Monday, July 06, 2009

The FDA seeks to outlaw vitamin B6

The FDA seeks to outlaw pyridoxamine (vitamin B6)

fda badgeYour first thought might be, "How could it matter?" Lots of companies trademark names of ingredients. Heck, I've done it with some of my formulations. But in those cases, you're just talking about marketing differentiation. But with Polyphenon E, you have a whole different ballgame.

First, think about the status of green tea in the world. It's only known side effect is that it might make it more difficult for you to sleep if you took too much of it too close to bedtime. In exchange for this minor effect, you get all of the benefits cited above (cancer, heart disease, longevity, etc.), all demonstrated in study after study after study. In point of fact, you would be hard pressed to find a single drug in the world that has so few side effects and so many benefits and so many studies to back it up. Even the so-called miracle drug, aspirin, is not as clean. Remember, the smallest dosage of aspirin causes internal bleeding.

And yet, given green tea's remarkable safety record and proven benefits, not a word of these benefits can be mentioned in connection with any product being sold that contains green tea -- not in the US, not in Europe, not anywhere. And yet, Polyphenon E is being pitched as a potential cancer cure all over the internet and in medical literature. It even has a featured position on the Prostate Cancer Foundation website. How can this be?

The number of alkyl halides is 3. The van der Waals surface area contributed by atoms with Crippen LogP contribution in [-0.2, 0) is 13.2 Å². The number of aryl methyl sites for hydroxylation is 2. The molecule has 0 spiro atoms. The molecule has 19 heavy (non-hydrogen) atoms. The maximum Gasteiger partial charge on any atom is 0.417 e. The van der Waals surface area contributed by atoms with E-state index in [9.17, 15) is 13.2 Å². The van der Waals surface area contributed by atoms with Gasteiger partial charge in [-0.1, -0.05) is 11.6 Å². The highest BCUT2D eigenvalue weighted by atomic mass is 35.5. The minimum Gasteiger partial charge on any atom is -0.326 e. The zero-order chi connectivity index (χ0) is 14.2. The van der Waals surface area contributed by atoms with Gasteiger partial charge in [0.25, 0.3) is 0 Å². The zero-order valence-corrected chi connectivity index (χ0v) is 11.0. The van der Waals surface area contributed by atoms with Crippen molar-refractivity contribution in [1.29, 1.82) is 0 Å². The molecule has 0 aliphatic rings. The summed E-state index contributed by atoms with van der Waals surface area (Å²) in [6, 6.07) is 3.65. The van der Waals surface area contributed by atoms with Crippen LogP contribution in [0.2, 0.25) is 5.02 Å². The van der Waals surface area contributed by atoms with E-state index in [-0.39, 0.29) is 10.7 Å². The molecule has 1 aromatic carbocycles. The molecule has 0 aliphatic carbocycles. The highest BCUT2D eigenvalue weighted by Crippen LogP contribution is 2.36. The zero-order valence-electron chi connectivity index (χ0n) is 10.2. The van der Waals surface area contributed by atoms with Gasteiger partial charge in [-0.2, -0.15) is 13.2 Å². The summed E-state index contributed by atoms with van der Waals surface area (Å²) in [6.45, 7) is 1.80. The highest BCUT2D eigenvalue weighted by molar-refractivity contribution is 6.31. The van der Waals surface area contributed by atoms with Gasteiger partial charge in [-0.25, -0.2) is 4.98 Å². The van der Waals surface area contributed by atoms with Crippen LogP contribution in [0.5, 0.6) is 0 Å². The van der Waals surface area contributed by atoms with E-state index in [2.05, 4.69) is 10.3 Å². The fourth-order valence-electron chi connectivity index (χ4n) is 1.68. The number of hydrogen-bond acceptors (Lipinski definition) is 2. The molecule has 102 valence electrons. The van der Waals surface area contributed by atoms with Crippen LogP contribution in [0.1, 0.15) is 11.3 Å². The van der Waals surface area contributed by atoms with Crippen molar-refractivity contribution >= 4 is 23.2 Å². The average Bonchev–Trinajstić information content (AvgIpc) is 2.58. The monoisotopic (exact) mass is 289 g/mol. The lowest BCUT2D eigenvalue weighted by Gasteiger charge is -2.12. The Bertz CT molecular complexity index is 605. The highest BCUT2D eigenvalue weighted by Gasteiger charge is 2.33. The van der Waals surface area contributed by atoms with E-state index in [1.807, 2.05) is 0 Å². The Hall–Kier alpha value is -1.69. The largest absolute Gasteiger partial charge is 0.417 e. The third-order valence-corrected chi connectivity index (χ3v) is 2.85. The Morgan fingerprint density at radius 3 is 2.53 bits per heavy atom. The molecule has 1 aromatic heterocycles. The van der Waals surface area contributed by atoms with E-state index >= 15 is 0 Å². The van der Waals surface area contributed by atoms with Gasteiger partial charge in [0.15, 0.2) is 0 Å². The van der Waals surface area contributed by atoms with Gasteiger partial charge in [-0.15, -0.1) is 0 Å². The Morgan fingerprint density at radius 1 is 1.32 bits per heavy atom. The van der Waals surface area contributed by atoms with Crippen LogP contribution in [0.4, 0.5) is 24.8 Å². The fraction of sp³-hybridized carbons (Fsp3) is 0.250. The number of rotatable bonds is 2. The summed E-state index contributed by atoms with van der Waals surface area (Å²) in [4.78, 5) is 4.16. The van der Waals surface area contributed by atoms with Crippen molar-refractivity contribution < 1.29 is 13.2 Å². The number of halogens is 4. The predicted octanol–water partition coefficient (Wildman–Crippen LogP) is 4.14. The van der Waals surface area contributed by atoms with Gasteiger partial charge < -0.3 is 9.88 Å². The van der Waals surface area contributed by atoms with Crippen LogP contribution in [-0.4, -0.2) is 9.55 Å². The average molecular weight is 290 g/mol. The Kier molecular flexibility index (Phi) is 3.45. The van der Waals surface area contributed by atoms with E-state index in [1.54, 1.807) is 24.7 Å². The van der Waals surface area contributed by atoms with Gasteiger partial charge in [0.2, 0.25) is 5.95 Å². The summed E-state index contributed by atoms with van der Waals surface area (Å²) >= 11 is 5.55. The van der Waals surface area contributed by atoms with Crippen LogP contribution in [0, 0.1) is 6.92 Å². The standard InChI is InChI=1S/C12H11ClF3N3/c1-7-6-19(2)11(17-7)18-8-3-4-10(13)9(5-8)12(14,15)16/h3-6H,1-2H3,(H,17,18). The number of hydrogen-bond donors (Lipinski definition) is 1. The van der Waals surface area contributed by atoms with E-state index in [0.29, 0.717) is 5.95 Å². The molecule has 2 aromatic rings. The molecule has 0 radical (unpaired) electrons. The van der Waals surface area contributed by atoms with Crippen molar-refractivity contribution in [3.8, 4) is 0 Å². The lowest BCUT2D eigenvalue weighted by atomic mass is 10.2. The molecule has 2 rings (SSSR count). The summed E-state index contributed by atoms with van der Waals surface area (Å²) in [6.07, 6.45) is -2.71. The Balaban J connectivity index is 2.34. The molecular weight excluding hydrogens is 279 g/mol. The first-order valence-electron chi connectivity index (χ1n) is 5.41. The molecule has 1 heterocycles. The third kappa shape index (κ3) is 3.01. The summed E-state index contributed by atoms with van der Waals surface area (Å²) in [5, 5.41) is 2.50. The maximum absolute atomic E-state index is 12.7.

Perhaps we can find the answer by looking at the curious case of pyridoxamine – the only form of B6 that can be taken without fear of peripheral neuropathy, and the only form, according to some experts, that should ever be used in supplements. And yet, given all this, pharmaceutical interests have filed a petition with the FDA seeking to ban the use of pyridoxamine in supplements. And the FDA is seriously considering it. Why? Because pyridoxamine has shown promise in protecting against diabetic complications! According to the FDA, if low cost pyridoxamine was available in supplements, there would be no incentive for the pharmaceutical industry to invest the money necessary to get it classified as a prescription drug! In other words, if there is enough money involved, the FDA is quite willing to reclassify everyday supplements as pharmaceutical drugs.

For a more detailed look at this issue, check out William Faloon's article in the most recent issue of Life Extension Magazine.

No comments: